William Clark Gable was born on February 1, 1901 in Cadiz, Ohio. The son of an oil-well driller and his wife, Clark’s father discouraged his son’s interest in acting. After coming into some money, a twenty-something Gable pursued this passion and worked his way through a few stock theater companies. Thanks to his first wife, theater manager Josephine Dillon, Gable got his teeth fixed, hair slicked and to Hollywood. Thanks to his second wife socialite Ria Langham, Gable learned a bit more about social graces and struck gold at MGM. In 1934, Gable won his only Oscar, the Academy Award for Best Actor for his work in It Happened One Night. That very same year, he had an offscreen love affair with The Call of the Wild costar Loretta Young, which resulted in an illegitimate daughter who Young “adopted.” In 1937, Clark Gable was voted “The King of Hollywood” in the New York Daily News and the title stuck. While still married, Gable went on to fall in love with Carole Lombard, a relationship that was dubbed the “romance of the century.” After securing a second divorce, the two were married on March 29, 1939. Calling each other by the nicknames “Ma” and “Pa,” the duo was considered one of the happiest couples in Hollywood. Tragically, it would only be three years later that Carole would perish alongside her mother and a MGM publicity man in a plane crash coming home from a war bonds sales drive. Distraught, Gable enlisted in the air force as a bomber aerial gunner. Back from war, Gable was never quite the same, though he did remarry twice: Lady Sylvia Ashley (Douglas Fairbanks’ widow) in 1949 and Kay Williams (mother of his only son) in 1955. Shortly after wrapping up filming on The Misfits, Gable suffered a severe heart attack and died ten days later at Hollywood Presbyterian Hospital on November 16, 1960 at the age of 59.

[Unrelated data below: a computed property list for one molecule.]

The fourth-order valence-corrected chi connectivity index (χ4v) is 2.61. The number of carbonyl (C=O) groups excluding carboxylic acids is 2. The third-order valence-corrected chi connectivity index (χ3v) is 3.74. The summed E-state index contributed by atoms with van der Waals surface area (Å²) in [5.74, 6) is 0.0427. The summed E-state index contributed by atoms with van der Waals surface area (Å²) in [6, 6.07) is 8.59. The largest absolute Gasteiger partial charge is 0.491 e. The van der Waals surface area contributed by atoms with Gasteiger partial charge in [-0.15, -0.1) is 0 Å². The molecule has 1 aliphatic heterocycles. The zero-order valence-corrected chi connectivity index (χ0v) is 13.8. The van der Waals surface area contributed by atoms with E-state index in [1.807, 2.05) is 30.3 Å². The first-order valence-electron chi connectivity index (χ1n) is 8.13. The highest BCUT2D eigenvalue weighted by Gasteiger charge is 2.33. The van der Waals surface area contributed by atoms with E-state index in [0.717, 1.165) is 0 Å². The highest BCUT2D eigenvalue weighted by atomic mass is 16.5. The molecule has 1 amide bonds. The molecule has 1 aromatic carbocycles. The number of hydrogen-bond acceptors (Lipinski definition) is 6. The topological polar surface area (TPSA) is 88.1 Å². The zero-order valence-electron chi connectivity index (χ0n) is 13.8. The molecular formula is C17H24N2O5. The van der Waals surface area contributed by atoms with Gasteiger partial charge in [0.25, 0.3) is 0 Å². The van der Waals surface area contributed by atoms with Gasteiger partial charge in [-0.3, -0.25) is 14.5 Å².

The moral of the story is… Why are you reading about Clark Gable when you could be watching him this very second? That is a question I ask myself near daily and just realized how creepy that reads. I swear my voyeuristic tendencies only apply to mustachioed matinee idols of the 30s, 40s, and 50s… Go, shoo, turn on TCM this very second. You and that upcoming grin on your face will thank me.
I don’t care what happens; let the whole world starve, as far as I’m concerned you’ll always be the top ’cause you know you made me love you.
This post is in conjunction with the Summer Under the Stars Blogathon, hosted by our very own Jill Blake at her website Sittin’ on a Backyard Fence, and by Michael Nazarewycz at his website Scribe Hard On Film.